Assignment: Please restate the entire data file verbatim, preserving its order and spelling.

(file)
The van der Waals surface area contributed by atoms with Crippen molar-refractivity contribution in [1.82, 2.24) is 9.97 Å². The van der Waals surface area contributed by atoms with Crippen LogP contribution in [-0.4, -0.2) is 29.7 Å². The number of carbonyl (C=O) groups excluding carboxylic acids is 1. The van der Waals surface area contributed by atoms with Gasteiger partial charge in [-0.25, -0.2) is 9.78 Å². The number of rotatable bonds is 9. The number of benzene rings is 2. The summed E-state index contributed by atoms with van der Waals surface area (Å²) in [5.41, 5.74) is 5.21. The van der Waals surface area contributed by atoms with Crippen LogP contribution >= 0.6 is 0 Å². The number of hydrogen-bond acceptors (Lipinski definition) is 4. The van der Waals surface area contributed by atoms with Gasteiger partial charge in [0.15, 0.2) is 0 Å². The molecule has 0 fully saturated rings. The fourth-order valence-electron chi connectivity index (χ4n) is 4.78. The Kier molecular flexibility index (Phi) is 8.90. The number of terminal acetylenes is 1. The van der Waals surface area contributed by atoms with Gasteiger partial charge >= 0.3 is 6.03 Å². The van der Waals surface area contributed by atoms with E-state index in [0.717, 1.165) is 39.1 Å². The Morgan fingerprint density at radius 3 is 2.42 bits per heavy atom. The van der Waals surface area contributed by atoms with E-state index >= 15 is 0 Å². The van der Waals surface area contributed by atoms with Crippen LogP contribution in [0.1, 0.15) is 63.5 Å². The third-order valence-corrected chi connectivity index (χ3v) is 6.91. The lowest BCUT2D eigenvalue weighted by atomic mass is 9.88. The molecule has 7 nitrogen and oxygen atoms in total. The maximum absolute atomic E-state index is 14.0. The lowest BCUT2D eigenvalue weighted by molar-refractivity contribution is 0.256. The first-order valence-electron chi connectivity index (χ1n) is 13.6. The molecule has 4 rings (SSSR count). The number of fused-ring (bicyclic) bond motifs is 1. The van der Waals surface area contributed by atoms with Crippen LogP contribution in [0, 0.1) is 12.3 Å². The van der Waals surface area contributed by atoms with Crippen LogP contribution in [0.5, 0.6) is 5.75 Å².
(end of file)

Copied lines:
The van der Waals surface area contributed by atoms with Crippen molar-refractivity contribution in [1.82, 2.24) is 9.97 Å². The van der Waals surface area contributed by atoms with Crippen LogP contribution in [-0.4, -0.2) is 29.7 Å². The number of carbonyl (C=O) groups excluding carboxylic acids is 1. The van der Waals surface area contributed by atoms with Gasteiger partial charge in [-0.25, -0.2) is 9.78 Å². The number of rotatable bonds is 9. The number of benzene rings is 2. The summed E-state index contributed by atoms with van der Waals surface area (Å²) in [5.41, 5.74) is 5.21. The van der Waals surface area contributed by atoms with Crippen LogP contribution >= 0.6 is 0 Å². The number of hydrogen-bond acceptors (Lipinski definition) is 4. The van der Waals surface area contributed by atoms with Gasteiger partial charge in [0.15, 0.2) is 0 Å². The molecule has 0 fully saturated rings. The fourth-order valence-electron chi connectivity index (χ4n) is 4.78. The Kier molecular flexibility index (Phi) is 8.90. The number of terminal acetylenes is 1. The van der Waals surface area contributed by atoms with Gasteiger partial charge >= 0.3 is 6.03 Å². The van der Waals surface area contributed by atoms with E-state index in [0.717, 1.165) is 39.1 Å². The Morgan fingerprint density at radius 3 is 2.42 bits per heavy atom. The van der Waals surface area contributed by atoms with E-state index >= 15 is 0 Å². The van der Waals surface area contributed by atoms with Crippen LogP contribution in [0.1, 0.15) is 63.5 Å². The third-order valence-corrected chi connectivity index (χ3v) is 6.91. The lowest BCUT2D eigenvalue weighted by atomic mass is 9.88. The molecule has 7 nitrogen and oxygen atoms in total. The maximum absolute atomic E-state index is 14.0. The lowest BCUT2D eigenvalue weighted by molar-refractivity contribution is 0.256. The first-order valence-electron chi connectivity index (χ1n) is 13.6. The molecule has 4 rings (SSSR count). The number of fused-ring (bicyclic) bond motifs is 1. The van der Waals surface area contributed by atoms with Crippen LogP contribution in [0, 0.1) is 12.3 Å². The van der Waals surface area contributed by atoms with Crippen LogP contribution in [0.5, 0.6) is 5.75 Å².